Don Bauder, SAN DIEGO READER
In April of 2013, Superior Court judge Timothy Taylor, agreeing with the Sierra Club, ruled that San Diego County’s climate action plan violated state law by not taking climate pollution sufficiently into account in its long-term transportation plan. Today (October 29), the Court of Appeal, Fourth Appellate District, upheld Taylor’s decision.
Said the appeals court, “The Sierra Club alleged that instead of preparing a climate change action plan that included comprehensive and enforceable [greenhouse gas] emission reduction measures that would achieve [greenhouse gas] reductions by 2020, the County prepared a climate action plan as a plan-level document that expressly ‘does not ensure reductions.'”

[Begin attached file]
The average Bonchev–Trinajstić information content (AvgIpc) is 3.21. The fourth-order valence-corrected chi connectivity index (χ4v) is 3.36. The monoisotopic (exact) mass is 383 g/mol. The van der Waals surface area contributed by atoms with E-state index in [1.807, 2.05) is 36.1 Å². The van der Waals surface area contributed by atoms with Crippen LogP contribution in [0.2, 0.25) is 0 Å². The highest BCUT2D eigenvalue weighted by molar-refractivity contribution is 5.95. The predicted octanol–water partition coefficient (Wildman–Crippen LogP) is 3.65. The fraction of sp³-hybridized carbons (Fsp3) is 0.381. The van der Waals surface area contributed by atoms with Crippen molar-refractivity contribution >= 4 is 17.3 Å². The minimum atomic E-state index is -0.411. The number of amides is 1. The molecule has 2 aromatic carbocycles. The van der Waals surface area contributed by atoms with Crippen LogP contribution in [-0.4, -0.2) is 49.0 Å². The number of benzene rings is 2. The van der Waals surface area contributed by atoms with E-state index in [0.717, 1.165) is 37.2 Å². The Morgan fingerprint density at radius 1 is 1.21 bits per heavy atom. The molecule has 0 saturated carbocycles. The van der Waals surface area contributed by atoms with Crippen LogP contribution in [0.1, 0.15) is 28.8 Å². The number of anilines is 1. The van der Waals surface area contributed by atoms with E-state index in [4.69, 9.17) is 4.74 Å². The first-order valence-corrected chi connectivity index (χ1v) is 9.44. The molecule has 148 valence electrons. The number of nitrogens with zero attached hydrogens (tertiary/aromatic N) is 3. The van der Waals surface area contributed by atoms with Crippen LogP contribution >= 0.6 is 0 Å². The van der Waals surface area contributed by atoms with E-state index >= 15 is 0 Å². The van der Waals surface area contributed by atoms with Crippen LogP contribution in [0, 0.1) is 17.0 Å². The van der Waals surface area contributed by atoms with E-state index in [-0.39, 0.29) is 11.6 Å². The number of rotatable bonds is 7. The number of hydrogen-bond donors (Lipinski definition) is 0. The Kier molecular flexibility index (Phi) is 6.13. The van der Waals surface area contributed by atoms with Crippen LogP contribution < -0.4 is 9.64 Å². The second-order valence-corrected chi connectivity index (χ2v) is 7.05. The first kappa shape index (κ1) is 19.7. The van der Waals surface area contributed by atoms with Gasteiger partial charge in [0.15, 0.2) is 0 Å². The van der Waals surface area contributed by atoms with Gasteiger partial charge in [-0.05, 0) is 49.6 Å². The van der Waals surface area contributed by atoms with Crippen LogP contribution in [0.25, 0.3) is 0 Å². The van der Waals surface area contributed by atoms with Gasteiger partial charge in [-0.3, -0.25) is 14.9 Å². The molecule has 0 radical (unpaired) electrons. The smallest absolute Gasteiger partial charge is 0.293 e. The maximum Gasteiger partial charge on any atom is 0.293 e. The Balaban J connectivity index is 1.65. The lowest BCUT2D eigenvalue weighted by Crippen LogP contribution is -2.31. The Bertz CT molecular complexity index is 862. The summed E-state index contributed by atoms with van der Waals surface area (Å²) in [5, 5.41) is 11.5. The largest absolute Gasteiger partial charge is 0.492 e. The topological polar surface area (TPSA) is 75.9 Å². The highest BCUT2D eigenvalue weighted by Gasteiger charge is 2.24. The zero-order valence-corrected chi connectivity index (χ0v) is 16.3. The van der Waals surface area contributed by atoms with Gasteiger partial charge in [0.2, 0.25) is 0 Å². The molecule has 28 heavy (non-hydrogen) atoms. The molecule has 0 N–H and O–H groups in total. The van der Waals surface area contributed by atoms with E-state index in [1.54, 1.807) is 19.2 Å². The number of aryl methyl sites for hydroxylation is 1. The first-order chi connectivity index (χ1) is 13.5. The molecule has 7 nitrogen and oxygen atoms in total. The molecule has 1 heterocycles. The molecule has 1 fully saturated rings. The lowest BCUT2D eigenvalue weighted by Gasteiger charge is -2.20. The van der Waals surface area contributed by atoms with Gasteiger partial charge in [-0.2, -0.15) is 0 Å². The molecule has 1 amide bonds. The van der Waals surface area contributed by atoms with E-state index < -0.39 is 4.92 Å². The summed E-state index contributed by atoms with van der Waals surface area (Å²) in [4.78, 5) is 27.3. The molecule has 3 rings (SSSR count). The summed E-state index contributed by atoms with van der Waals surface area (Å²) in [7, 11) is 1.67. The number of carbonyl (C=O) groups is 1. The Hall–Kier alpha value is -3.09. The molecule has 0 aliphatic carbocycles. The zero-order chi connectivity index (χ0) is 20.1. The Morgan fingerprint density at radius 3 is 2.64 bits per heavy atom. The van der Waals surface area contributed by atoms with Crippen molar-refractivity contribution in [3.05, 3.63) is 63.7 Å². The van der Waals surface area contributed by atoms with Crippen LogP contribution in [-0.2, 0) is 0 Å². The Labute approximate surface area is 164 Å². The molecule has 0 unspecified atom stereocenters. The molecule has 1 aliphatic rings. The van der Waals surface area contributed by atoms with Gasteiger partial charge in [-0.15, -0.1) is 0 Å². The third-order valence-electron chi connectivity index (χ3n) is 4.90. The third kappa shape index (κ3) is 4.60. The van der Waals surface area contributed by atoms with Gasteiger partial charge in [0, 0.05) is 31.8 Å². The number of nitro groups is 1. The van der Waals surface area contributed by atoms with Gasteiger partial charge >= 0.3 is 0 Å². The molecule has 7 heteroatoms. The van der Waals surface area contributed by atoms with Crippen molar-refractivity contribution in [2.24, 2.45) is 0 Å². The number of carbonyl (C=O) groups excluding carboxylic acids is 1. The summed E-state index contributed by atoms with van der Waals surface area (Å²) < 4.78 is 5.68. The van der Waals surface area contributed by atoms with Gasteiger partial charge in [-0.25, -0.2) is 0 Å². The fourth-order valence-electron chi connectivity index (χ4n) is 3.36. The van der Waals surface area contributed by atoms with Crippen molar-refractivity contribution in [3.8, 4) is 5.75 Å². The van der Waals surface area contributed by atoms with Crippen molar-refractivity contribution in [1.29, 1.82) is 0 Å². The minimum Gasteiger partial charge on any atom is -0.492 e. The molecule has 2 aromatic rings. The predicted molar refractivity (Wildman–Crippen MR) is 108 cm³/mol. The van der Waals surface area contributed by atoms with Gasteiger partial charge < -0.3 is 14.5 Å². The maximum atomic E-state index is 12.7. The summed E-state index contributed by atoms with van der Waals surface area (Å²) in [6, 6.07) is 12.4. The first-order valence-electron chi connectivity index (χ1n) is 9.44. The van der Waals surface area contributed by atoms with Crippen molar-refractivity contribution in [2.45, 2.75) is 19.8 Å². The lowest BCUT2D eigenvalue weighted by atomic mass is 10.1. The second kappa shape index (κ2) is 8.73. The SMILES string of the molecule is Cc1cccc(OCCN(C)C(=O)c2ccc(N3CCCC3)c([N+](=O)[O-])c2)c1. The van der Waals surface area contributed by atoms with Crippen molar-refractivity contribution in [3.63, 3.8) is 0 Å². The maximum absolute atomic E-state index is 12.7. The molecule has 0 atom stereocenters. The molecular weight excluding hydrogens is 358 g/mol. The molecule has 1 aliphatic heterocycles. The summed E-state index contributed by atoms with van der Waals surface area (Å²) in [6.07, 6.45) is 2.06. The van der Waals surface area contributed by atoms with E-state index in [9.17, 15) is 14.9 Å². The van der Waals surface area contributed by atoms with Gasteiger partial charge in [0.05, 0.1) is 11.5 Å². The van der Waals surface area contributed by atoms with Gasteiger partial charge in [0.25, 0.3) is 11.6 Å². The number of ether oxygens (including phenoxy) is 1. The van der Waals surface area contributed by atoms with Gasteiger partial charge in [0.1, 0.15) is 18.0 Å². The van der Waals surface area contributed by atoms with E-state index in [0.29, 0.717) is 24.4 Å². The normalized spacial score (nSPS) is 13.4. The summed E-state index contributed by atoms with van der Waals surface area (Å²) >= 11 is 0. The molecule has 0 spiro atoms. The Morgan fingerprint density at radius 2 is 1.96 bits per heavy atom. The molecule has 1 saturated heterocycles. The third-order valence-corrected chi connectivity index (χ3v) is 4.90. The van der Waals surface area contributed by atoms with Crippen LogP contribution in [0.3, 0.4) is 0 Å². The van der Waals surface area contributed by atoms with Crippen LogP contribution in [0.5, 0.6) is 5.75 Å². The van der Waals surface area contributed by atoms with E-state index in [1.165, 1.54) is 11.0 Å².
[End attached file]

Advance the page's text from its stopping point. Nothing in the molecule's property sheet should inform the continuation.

Judge Taylor ruled that the climate action plan did not contain enforceable greenhouse-gas reduction measures that would achieve the specified emissions reductions. Many environmentalists have long complained that the county relies excessively on highway traffic.
The county appealed, claiming the statute of limitations bars the claim that the mitigation measures are not enforceable, a supplemental environmental impact report was not required, and the county’s plan met legal requirements. Today, the appellate court agreed with Judge Taylor’s decision.